Our fourth grade class paraded through the tunnel connecting our parochial school to the church, marched down a side aisle and climbed the stairs to the church balcony. It was our turn to sing at a funeral and had been well coached on reverent behavior.
Carmen and I sat in the front row and peered over the rail at the coffin up front. Below us sat a very hefty woman wearing a hat topped with artificial flowers. As the organist played the first hymn, Rock of Ages, she became overwrought and as her head shook, her hat trembled along with her bulk.
We glanced at each other, raised our eyebrows, eyes wide and smirked. Our sharp-eyed teacher, Mrs. Fox, noticed and glared, but it was too late. Our smirk turned into a smothered hic-cup and our chests heaved with constrained chuckles. We struggled for control, but at that moment the grieving mourner began audibly sobbing, her immense body heaving. Her hat’s flowers magically bounced up and down as though riding out an earthquake.
I clapped my hand over my mouth to check my laugh and a snort escaped. Several classmates noticed and giggled. The organ drowned out the balcony ruckus, but we knew the hymn was almost over and fought for decorum. The boy behind me kicked the back of my seat and that set Carmen and me off again. The entire class was now in the grip of mass hysteria as they valiantly sought to suppress their snickers.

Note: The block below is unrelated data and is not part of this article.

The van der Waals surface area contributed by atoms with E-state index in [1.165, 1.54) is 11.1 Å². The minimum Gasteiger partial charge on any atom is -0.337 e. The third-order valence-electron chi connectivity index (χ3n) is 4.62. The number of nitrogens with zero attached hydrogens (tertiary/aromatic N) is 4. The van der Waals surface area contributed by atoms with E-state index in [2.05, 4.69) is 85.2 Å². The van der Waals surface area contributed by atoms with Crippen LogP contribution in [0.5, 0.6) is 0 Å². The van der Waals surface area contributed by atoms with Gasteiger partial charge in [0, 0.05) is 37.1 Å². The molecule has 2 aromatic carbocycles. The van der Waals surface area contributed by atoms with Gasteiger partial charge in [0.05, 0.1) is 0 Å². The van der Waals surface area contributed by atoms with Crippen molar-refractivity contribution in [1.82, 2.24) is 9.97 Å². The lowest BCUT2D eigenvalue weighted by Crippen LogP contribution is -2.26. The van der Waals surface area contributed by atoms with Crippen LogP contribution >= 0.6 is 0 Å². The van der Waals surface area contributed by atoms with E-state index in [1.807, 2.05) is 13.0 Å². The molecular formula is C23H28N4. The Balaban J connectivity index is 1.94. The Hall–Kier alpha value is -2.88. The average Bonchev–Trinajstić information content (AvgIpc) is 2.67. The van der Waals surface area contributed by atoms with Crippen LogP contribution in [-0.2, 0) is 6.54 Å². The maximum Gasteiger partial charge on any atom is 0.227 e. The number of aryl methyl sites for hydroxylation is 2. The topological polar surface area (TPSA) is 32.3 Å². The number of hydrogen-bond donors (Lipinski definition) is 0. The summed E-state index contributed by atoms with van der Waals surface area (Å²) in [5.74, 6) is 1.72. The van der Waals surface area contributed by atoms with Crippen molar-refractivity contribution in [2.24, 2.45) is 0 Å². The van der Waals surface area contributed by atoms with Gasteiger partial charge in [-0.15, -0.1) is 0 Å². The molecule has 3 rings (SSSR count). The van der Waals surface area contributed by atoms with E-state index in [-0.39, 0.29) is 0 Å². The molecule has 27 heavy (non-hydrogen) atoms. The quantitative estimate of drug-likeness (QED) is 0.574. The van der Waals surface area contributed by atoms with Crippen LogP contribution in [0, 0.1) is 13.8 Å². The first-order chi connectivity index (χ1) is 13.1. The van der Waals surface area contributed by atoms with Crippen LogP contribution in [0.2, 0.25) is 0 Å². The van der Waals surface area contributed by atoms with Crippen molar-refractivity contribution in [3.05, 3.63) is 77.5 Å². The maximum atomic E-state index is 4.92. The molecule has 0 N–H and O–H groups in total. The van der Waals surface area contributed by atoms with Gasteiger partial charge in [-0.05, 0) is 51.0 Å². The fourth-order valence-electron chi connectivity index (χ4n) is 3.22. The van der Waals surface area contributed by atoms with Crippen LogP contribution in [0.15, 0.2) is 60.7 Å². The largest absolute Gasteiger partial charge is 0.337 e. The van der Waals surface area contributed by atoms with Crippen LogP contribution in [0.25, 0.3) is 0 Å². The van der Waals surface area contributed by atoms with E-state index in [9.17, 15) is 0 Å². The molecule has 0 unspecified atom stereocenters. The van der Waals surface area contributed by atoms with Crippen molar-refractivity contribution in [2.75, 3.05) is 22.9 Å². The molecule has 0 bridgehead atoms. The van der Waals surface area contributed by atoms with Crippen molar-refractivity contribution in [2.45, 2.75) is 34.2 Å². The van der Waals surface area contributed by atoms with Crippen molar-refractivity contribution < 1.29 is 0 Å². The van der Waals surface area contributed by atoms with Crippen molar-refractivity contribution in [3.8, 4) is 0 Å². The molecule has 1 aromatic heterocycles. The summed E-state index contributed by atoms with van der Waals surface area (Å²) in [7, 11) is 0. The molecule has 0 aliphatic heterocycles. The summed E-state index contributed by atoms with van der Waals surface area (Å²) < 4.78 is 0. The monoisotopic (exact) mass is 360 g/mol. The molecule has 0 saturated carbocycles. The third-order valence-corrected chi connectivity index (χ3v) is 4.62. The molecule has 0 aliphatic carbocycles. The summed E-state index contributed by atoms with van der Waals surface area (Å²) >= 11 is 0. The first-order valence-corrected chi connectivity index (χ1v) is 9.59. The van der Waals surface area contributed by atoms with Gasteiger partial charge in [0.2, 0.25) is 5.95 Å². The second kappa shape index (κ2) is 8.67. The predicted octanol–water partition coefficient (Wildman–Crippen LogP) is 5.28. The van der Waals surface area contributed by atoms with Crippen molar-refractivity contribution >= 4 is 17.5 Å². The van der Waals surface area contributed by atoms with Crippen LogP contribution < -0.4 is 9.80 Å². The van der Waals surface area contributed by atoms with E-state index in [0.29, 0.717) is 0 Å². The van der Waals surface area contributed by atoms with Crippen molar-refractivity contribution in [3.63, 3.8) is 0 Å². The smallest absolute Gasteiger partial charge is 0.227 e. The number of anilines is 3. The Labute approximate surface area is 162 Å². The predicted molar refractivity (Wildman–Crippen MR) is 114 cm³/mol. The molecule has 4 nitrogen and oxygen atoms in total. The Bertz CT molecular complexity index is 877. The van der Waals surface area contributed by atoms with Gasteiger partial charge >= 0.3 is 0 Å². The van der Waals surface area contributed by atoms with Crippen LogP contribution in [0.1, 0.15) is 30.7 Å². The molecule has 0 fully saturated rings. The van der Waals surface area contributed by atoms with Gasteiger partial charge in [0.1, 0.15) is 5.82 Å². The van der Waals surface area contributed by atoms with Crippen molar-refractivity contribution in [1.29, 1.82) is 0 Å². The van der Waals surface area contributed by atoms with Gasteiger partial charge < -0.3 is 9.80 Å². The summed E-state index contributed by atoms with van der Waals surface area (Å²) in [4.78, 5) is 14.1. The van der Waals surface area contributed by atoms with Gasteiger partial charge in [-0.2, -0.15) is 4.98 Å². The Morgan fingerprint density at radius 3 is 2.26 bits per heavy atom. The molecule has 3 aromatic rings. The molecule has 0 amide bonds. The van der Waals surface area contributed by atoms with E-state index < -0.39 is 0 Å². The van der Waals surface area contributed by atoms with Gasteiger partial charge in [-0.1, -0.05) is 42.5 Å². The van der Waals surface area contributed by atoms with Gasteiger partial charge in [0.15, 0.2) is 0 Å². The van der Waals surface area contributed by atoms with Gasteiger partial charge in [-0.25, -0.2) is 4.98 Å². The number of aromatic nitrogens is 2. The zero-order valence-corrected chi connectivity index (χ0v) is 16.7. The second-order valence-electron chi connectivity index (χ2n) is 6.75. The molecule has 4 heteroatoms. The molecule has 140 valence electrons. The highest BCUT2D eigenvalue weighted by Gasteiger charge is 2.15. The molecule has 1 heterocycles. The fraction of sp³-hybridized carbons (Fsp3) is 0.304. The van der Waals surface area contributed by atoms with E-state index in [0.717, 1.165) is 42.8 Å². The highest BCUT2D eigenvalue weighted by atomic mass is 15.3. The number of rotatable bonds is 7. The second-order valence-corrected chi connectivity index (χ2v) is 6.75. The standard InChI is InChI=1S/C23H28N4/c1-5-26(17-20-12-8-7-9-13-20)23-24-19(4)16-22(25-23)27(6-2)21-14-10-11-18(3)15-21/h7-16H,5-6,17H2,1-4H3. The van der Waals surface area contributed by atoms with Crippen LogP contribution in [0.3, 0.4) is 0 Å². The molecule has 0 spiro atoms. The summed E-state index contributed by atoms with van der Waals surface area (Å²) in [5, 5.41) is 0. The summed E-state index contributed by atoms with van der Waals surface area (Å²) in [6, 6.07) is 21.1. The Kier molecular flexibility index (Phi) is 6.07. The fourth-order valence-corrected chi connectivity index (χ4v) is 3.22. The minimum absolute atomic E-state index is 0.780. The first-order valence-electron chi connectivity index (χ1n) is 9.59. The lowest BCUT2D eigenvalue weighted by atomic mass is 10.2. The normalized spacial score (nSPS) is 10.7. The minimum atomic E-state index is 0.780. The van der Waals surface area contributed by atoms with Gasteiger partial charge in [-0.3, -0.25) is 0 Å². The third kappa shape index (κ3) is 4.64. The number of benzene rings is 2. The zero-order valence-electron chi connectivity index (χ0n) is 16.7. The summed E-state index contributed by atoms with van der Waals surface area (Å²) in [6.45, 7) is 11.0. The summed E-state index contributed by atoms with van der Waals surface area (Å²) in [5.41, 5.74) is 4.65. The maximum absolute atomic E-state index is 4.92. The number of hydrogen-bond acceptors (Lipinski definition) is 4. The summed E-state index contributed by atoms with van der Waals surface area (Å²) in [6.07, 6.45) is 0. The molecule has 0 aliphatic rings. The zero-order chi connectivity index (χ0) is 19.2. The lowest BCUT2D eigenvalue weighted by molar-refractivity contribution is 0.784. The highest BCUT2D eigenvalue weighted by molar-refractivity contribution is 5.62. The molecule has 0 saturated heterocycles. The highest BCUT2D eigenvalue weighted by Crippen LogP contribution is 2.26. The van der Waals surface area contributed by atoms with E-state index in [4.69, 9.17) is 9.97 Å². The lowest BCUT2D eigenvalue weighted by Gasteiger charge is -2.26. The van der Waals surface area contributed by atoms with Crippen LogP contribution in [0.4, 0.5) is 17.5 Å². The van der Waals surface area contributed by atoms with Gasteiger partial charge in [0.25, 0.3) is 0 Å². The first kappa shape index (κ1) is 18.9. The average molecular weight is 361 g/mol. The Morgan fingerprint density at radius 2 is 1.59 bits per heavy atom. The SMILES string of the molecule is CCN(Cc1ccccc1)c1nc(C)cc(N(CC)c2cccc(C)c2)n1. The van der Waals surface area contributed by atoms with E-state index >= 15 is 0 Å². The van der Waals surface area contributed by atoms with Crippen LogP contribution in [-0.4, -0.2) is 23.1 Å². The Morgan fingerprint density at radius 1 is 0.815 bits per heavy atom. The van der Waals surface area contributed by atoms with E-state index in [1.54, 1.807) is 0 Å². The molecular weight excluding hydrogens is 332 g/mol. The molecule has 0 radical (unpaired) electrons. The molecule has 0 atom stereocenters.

Mrs. Fox had absolutely lost control over her raucous class and when the hymn and organ abruptly stopped, the mourners were treated to a convulsion taking place in the gallery. Oh, Lordy, it was our turn to sing and half of us rallied. The uncontained half averted their eyes from our glowering teacher and doubled up, shoving their fists into their mouths.
Several weeks later Mrs. Fox announced, “I have received a note from the family where you sang at their mother’s funeral.”
As we hunched down in our seats, waiting for the deserved reprimand, she read, “We so appreciated the children singing at Mother’s funeral. We were especially touched at how tearful and sympathetic they were.”
Apparently, it was difficult to distinguish between laughter and sobbing. Fortunately, the family hadn’t noticed irreverent and appalling our class had acted.
But you know…I’m betting this has happened to you. Although you know it’s inappropriate to find humor in a sad occasion, something touches your funny bone and you simply cannot contain escaping giggles. Am I right?